How to deal with an entitled tween (and stop the ungrateful behaviour before they hit the teenage years)

boy laying on bed

Surviving the School Holidays with an Entitled Tween (and dealing with ungrateful children)

Summer is well under way for us down here in Australia, and that means school holidays.  December became a blur of Christmas parties and end of year celebrations. Christmas left a mound of presents from family and friends who’ve spoilt our kids rotten with new gifts (possibly fuelling these ungrateful children). 

Early January for a lot of us has been spent at the beach, camping or travelling. Which all means buying things. Toys, fast food, entertainment, endless craft and slime kits, iTunes cards, and ice-creams.

Now, here we are, in the final (hardest) slog of the school holidays (just under two weeks to go but whose counting?). With more than a month of trying not to say ‘yes’ to every request. We’re now really cracking down, pulling in the reins and saying no more often. The kids are getting back in contact with friends – making plans for movie dates, shopping trips, sleepovers, and a million other costly excursions. When everyone is looking to get back to routine, but there’s still a couple of weeks to go, it can be hard to keep saying no.

Saying no outright for many tweens and teens brings out tantrums, attitude and negative behaviour. So how can you break the sense of entitlement, get things back on track, and save your wallet in the meantime?

Why is it an issue?

Firstly, it’s important to understand why entitlement is such a big issue. Of course, it’s easy to give in, avoid any drama and give them what they want. After all, they’re only young for a little while, and it makes them so happy. Only it doesn’t in the long term. 

Giving in to demands constantly means that our kids aren’t being encouraged to develop the resilience, self-esteem and coping skills. Skills that will help them though their teenage years and into adulthood.

Giving them impulse control, helping them to learn to manage their emotions. As well as to have empathy for others and gain self-discipline doesn’t happen overnight when they become teenagers. Resilience is built up by teaching them to handle small disappointments and saying no (as much as it hurts you to do it too), so they can handle bigger setbacks later.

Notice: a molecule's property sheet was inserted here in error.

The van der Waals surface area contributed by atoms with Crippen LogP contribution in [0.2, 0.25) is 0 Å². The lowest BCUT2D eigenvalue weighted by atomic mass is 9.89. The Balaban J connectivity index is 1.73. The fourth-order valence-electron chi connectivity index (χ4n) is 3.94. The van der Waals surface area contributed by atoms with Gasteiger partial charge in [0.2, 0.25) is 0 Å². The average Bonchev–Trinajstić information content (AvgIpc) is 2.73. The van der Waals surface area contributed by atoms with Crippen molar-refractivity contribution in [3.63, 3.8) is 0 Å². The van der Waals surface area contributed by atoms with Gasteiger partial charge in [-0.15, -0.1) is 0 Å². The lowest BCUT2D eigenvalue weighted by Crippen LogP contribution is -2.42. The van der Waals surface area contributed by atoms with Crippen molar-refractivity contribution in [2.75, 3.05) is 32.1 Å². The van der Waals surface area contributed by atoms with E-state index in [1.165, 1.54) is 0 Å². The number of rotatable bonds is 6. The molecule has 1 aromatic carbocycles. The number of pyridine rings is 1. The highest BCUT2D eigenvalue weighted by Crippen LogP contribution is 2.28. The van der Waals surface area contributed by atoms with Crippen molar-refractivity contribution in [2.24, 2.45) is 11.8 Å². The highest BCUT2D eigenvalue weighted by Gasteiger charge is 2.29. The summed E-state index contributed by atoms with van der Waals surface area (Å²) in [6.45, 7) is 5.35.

Your tween is not just being a spoilt brat – they’ve got a lot of change going on right now

So, did we create these ungrateful children? Did we create these monsters as parents? Maybe a little bit. But that doesn’t mean it’s all our fault (even if they tell you it is). The pre-teen years are a time of immense change, physically, hormonally, socially and emotionally. As they develop their sense of self identity, they can become highly ego-centric. All those hormones and changes make it difficult to empathise and see issues from other viewpoints.

With the physical and social changes, they can become obsessed with their image, and how they are seen by their peers. This was hard enough for us to handle in the 90’s. It is even tougher in the internet, Instagram and YouTube age. Tweens are now constantly bombarded with messages of not being enough without the right look and accessories. As they are increasingly away from their parents emotional support to their friends. They are testing new friendships and groups to find their place in the world.

As tweens try and establish their identity, they can be very black and white with their views, and have a strong, but undeveloped sense of justice, leading to those famous mood swings and sensitivity that you haven’t seen since the toddler years.

The tween years is an important time to establish the differences between rights and privileges

Sometimes this needs to be spelt out explicitly. That having the latest app, technology or clothing is not a right, but a privilege. A privilege that needs to be appreciated and where necessary, earned, or even sometimes gone without.

Children have the right to:

  • A safe physical and emotional environment
  • Access to adequate food, clothing and shelter
  • To know they are loved and valued
  • To be educated

This doesn’t mean they will:

  • Never be disappointed, or experience hardships
  • Have unlimited access to technology, phones, internet and devices
  • Have the latest clothes, shoes and accessories
  • Get driven everywhere they want to go
  • Have meals or mealtimes different to the rest of the family
  • Have someone else solve their problems for them
  • Unlimited funds for social activities

Tween girl holding skateboard

How do you fix an entitled tween/ ungrateful children?

When your tween acts entitled, it can be hard as a parent. I know I’ve had my fair share of battles with my own kids, particularly during the pre-teen years. So, how do we overcome the sense of entitlement and deal with ungrateful children? How to we encourage the type of behaviour that makes your tween a delight to be around (instead of counting down the days till school goes back). This comes back to some of the needs that all tweens and teens have, and how we can meet those needs. Here’s a few points you can use when you are struggling with it at home.